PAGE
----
It is more painstaking to surgically remove these pathological structures than other intraspinal tumors. In the region of the cauda equina the compressed roots must be freed very gently and very slowly. Even if the size of the nodule is small, its consistency is very hard and it exerts a very firm compression. In our case the left root at L5 had already been heavily compressed and stretched. Sometimes the root may be in contact with the lamina, and care must be taken in removing the lamina to avoid injuring the root.

Dandy (24) independently reported on the removal of a detached fragment of cartilaginous tissue from the intervertebral disc for treatment of sciatic pain.

Mixter and Barr are credited for establishing a clear causal connection between the herniated disc and sciatica. They provided a detailed description of disc herniation and popularized laminectomy and discectomy for surgical management of herniated lumbar discs (25).

Between the 1930s and 1950s, orthopedic and neurological surgeons followed the traditional teaching of Mixter and Barr that consisted of wide exposure, bilateral dissection of the paraspinal muscles, laminectomy, and extensive epidural hemostasis and coagulation in the course of extraction of herniated disc fragments.

The traditional surgery described by Mixter and Barr was later modified and became less invasive with the introduction of the microscope to the surgical field by Yasargil, a Turkish surgeon, in 1972 (26,27). This concept was further advanced by other investigators (28).


Annular Fenestration and Reduction of Hydrostatic Pressure in the Intervertebral Disc

The earliest recorded departure from the concept of traditional laminectomy and dis-cectomy in the treatment of a herniated lumbar disc is found in an article published by Hult (29) in 1950, in which he advocated an anterior retroperitoneal annular fenestration for decompression of herniated lumbar discs. The relationship between hydrostatic pressure of the intervertebral disc and the size of the annular bulge and protrusion has been a subject of interest to many investigators. Virgen (30) demonstrated that the height of the intervertebral disc is decreased and the annulus bulged outward when intervertebral discs were subjected to axial loading. Brown et al. (31) showed that the annular bulge was increased on the side on which the spine was flexed and the annulus was flattened on the opposite side. Nachemson (32,33) also demonstrated bulging of the annulus associated with increased intradiscal pressure under load, particularly in the sitting position and with forward bending and lifting. Kambin and colleagues reported on their in vivo evaluation of hydrostatic pressure in the intervertebral disc prior to and following annular fenestra-tion via a 4.9-mm-outer diameter (od) trephine and partial nuclear resection. A considerable reduction of intradiscal pressure was observed when patients were instructed to extend and rotate the trunk following annular venting (34,35). However, long-term patency of the annular fenestration remains highly questionable. Although Sakamoto et al. (36) showed that the reduction of intradiscal hydrostatic pressure may be maintained up to 21 mo postoperatively, Hampton et al (37) reported healing and closure of the surgically created defect in the annulus between 3 and 12 wk after surgery. This phenomenon was also confirmed in the my own experience when a repeated surgery was required a few months following the original percutaneous arthroscopic discectomy. It was found that the original site of annular fenestration was closed with scar tissue.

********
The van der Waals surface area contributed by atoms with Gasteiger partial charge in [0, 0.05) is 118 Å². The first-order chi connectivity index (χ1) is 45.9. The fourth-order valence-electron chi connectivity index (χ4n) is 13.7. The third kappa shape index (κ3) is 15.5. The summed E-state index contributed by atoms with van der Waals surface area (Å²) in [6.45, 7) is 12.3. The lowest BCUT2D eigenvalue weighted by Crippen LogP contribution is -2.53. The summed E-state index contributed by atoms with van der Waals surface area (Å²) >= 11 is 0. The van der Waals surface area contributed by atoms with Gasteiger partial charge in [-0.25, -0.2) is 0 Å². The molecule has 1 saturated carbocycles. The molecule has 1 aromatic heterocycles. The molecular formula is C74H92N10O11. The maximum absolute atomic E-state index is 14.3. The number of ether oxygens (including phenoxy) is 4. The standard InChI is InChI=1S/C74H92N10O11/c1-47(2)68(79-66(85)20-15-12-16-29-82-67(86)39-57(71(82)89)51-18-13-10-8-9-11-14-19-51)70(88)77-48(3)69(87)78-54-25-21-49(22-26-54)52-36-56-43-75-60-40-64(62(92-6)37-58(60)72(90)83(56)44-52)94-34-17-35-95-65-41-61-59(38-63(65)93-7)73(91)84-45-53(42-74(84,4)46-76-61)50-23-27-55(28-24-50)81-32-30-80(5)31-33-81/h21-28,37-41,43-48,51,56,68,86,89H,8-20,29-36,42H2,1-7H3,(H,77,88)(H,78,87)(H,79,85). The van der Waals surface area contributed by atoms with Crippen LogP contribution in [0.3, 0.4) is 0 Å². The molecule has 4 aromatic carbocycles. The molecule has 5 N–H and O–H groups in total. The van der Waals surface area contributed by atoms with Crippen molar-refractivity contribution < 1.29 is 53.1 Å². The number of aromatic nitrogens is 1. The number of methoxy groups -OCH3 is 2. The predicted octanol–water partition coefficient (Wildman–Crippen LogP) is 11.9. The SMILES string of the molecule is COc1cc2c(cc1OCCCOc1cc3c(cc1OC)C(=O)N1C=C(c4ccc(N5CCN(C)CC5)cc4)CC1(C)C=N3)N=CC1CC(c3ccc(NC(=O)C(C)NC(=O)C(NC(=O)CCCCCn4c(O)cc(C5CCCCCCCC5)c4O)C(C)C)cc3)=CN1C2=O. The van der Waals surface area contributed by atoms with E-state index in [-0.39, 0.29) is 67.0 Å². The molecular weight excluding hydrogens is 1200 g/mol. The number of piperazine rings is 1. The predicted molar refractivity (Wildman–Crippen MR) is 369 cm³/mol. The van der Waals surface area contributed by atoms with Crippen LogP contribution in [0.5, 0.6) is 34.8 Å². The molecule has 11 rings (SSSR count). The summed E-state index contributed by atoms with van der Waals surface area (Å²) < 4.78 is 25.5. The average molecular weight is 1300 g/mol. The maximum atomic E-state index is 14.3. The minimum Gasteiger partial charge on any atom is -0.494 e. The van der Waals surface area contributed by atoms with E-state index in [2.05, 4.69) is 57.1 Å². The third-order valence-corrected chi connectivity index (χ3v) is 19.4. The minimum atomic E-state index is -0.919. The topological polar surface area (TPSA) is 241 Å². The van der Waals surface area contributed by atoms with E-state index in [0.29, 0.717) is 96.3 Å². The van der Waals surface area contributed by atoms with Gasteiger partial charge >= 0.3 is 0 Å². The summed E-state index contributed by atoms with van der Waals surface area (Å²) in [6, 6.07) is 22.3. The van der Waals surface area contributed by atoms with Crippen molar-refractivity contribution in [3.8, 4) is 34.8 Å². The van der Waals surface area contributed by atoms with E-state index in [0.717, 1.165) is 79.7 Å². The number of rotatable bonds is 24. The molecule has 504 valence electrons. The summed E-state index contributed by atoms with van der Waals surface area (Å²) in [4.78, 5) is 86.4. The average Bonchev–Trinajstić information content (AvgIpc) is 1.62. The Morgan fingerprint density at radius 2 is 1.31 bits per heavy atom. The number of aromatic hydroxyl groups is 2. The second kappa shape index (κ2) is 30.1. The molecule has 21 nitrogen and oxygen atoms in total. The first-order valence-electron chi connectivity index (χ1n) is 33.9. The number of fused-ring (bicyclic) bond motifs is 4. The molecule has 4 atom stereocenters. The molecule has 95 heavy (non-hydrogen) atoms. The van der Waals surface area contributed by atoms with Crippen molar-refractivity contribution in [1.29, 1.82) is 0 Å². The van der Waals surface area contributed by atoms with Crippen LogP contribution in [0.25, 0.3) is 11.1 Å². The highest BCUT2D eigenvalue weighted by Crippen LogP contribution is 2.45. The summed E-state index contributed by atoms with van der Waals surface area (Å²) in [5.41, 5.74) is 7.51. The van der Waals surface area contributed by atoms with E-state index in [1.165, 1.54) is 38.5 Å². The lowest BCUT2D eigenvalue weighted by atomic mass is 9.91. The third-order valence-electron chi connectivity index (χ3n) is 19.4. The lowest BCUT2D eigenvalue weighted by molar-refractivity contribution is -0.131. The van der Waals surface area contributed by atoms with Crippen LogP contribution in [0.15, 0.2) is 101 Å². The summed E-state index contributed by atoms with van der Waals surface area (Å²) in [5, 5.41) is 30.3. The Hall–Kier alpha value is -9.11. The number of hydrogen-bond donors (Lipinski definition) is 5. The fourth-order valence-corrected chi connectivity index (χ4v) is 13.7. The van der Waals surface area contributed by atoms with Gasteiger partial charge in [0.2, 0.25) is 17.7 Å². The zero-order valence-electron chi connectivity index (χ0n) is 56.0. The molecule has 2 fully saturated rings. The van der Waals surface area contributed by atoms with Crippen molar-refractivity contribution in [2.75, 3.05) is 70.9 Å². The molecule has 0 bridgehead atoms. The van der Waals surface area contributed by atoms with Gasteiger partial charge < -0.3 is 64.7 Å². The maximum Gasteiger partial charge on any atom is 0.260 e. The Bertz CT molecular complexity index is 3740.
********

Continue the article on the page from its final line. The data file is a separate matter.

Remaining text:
Concept of Nuclear Mass Reduction

Lyman Smith should be recognized as a champion of the minimally invasive movement (38). Learning from the experience of Lewis Thomas in rabbits (39), he introduced the concept of dissolving the nucleus pulposus by intradiscal injection of chymopapain. The simplicity of the procedure and the fact that the operative technique did not violate the content of the spinal canal attracted the attention of many orthopaedic and neurological surgeons, both in the United States and abroad. This was followed by many presentations, hands-on seminars, and publications in the ensuing years.

Encouraged by previously reported satisfactory outcomes of chemonucleolysis, in the early 1970s, following institutional approval, Kambin (Fig. 6) initiated a feasibility study on the efficacy of mechanical nuclear debulking for the treatment of herniated lumbar discs via a Craig cannula inserted into the intervertebral disc dorsolaterally (40,41).

Clinical research conducted by my colleagues and I in the ensuing years was directed toward establishing the effect of central nucleotomy on the size of the bulge or hernia-tion. In 1973, at The Graduate Hospital of Philadelphia, we combined the central nucleotomy via a Craig biopsy cannula with laminectomy in patients who demonstrated signs, symptoms, and imaging evidence of disc herniation (Fig. 7) (35). In 1973, a 60-yr-old male with myelographic and clinical evidence of disc herniation at L3-L4 and

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  • senait
    What are the problem faces by a patient who treatment under fenestration and excision of l5s1 disc?
    3 years ago